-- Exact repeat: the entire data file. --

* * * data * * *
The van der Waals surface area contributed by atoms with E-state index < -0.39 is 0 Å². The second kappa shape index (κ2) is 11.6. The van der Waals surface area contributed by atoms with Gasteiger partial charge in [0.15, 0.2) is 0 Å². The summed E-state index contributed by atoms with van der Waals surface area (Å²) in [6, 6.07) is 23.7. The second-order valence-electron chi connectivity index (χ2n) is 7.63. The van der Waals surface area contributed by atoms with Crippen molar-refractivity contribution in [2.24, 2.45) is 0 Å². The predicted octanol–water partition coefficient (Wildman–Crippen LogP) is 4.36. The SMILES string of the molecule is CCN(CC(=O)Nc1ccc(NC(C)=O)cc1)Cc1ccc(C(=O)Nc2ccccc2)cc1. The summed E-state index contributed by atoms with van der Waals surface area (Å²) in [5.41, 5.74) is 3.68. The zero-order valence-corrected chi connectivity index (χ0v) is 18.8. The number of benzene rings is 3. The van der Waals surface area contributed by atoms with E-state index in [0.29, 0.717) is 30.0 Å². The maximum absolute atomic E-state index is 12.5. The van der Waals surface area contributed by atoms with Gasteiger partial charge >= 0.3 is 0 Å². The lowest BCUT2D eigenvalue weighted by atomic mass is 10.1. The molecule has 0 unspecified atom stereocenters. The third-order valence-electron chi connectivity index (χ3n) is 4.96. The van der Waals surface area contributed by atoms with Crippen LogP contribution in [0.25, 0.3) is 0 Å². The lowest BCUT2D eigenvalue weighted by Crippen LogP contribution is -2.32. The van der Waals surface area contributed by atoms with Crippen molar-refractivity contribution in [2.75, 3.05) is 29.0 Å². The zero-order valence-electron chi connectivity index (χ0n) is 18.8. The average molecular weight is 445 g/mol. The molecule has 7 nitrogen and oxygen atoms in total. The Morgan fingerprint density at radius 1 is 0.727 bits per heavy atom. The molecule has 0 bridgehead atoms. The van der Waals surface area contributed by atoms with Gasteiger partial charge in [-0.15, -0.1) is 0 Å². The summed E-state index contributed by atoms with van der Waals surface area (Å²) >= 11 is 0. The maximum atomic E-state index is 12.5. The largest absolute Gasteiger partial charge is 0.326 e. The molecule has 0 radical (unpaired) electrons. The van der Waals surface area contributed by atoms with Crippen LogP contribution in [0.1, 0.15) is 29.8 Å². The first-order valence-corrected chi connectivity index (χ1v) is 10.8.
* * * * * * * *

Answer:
The van der Waals surface area contributed by atoms with E-state index < -0.39 is 0 Å². The second kappa shape index (κ2) is 11.6. The van der Waals surface area contributed by atoms with Gasteiger partial charge in [0.15, 0.2) is 0 Å². The summed E-state index contributed by atoms with van der Waals surface area (Å²) in [6, 6.07) is 23.7. The second-order valence-electron chi connectivity index (χ2n) is 7.63. The van der Waals surface area contributed by atoms with Crippen molar-refractivity contribution in [2.24, 2.45) is 0 Å². The predicted octanol–water partition coefficient (Wildman–Crippen LogP) is 4.36. The SMILES string of the molecule is CCN(CC(=O)Nc1ccc(NC(C)=O)cc1)Cc1ccc(C(=O)Nc2ccccc2)cc1. The summed E-state index contributed by atoms with van der Waals surface area (Å²) in [5.41, 5.74) is 3.68. The zero-order valence-corrected chi connectivity index (χ0v) is 18.8. The number of benzene rings is 3. The van der Waals surface area contributed by atoms with E-state index in [0.29, 0.717) is 30.0 Å². The maximum absolute atomic E-state index is 12.5. The van der Waals surface area contributed by atoms with Gasteiger partial charge >= 0.3 is 0 Å². The lowest BCUT2D eigenvalue weighted by atomic mass is 10.1. The molecule has 0 unspecified atom stereocenters. The third-order valence-electron chi connectivity index (χ3n) is 4.96. The van der Waals surface area contributed by atoms with Crippen LogP contribution in [0.25, 0.3) is 0 Å². The lowest BCUT2D eigenvalue weighted by Crippen LogP contribution is -2.32. The van der Waals surface area contributed by atoms with Crippen molar-refractivity contribution in [2.75, 3.05) is 29.0 Å². The zero-order valence-electron chi connectivity index (χ0n) is 18.8. The average molecular weight is 445 g/mol. The molecule has 7 nitrogen and oxygen atoms in total. The Morgan fingerprint density at radius 1 is 0.727 bits per heavy atom. The molecule has 0 bridgehead atoms. The van der Waals surface area contributed by atoms with Gasteiger partial charge in [-0.15, -0.1) is 0 Å². The summed E-state index contributed by atoms with van der Waals surface area (Å²) >= 11 is 0. The maximum atomic E-state index is 12.5. The largest absolute Gasteiger partial charge is 0.326 e. The molecule has 0 radical (unpaired) electrons. The van der Waals surface area contributed by atoms with Crippen LogP contribution in [0.1, 0.15) is 29.8 Å². The first-order valence-corrected chi connectivity index (χ1v) is 10.8.